Over the years, as we’ve prepared for our tour, we’ve followed a number of cyclists who were already out there experiencing the world from the seat of a bicycle. Anxiously following their adventures online, their blogs provided inspirational fodder for our dreams. Although we hadn’t met a single one of these cyclists personally, we felt intricately connected to them somehow, and were moved by their online reflections, their struggles, and their triumphs.
We recently contacted some of these folks, to find out what motivated them to pursue long term travel, what challenges they faced, both in preparing for their trips and while on the road, and what advice they would offer others dreaming of traveling. Thus begins our “Cycling Shorts” – a series of short Q & A sessions with cyclists who are traveling or have traveled the world by bicycle. The answers we received in response to our questions were as varied and unique as the travelers themselves, but each of them offers us a glimpse of what it means to respond to the call of the open road.
Our first Q & A is with Tom Allen, whom we first discovered via the Ride Earth project, a global expedition that began in 2007 “with the aim of promoting cycling as a viable mode of transport and discovering the world through responsible, open-minded travel”. That project came to a close at the end of 2010 and now Tom is working on writing a book and making a documentary. You can follow his current adventures at his website, Tom’s Bike Trip.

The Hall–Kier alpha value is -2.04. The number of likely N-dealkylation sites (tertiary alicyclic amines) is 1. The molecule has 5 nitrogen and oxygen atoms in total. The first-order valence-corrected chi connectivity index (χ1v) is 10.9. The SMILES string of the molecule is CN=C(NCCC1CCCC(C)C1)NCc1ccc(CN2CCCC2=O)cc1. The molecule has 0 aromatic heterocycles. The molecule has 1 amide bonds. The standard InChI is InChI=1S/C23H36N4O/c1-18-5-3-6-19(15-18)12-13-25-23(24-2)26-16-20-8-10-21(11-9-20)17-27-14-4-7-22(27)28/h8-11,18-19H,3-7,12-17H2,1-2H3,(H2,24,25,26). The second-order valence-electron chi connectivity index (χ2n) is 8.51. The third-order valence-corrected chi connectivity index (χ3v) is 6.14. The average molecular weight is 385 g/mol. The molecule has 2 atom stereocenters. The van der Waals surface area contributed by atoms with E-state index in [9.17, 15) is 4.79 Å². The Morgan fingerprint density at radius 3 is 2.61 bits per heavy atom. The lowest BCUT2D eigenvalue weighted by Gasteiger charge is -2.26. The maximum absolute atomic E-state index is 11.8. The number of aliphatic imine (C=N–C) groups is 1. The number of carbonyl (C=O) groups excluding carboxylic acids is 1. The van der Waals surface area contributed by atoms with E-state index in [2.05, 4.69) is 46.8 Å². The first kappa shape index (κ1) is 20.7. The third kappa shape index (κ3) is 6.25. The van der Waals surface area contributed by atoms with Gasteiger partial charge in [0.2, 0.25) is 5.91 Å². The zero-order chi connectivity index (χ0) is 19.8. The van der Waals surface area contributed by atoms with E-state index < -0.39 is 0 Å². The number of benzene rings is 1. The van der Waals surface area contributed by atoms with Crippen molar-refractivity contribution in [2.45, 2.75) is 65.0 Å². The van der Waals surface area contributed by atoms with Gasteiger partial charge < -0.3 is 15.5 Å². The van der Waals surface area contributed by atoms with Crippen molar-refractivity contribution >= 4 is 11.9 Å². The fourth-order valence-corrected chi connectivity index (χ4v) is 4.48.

Tom began adventure cycle touring in 2007. After his first rite-of-passage ride across Europe to Turkey, he fetched up in Armenia, staying 9 months. He rode south through the Middle East and north-east Africa as far as Djibouti, then headed across Arabia and Iran and back to Armenia to live and marry the girl he’d met there previously (everybody say “aah!”). A few months later he travelled overland to cycle off-road in Mongolia, and recently finished travelling back through Europe to the UK with his wife, returning home on his bike 3 and a half years after he originally left.
Why did you decide to travel full time? What did you want to accomplish by travelling?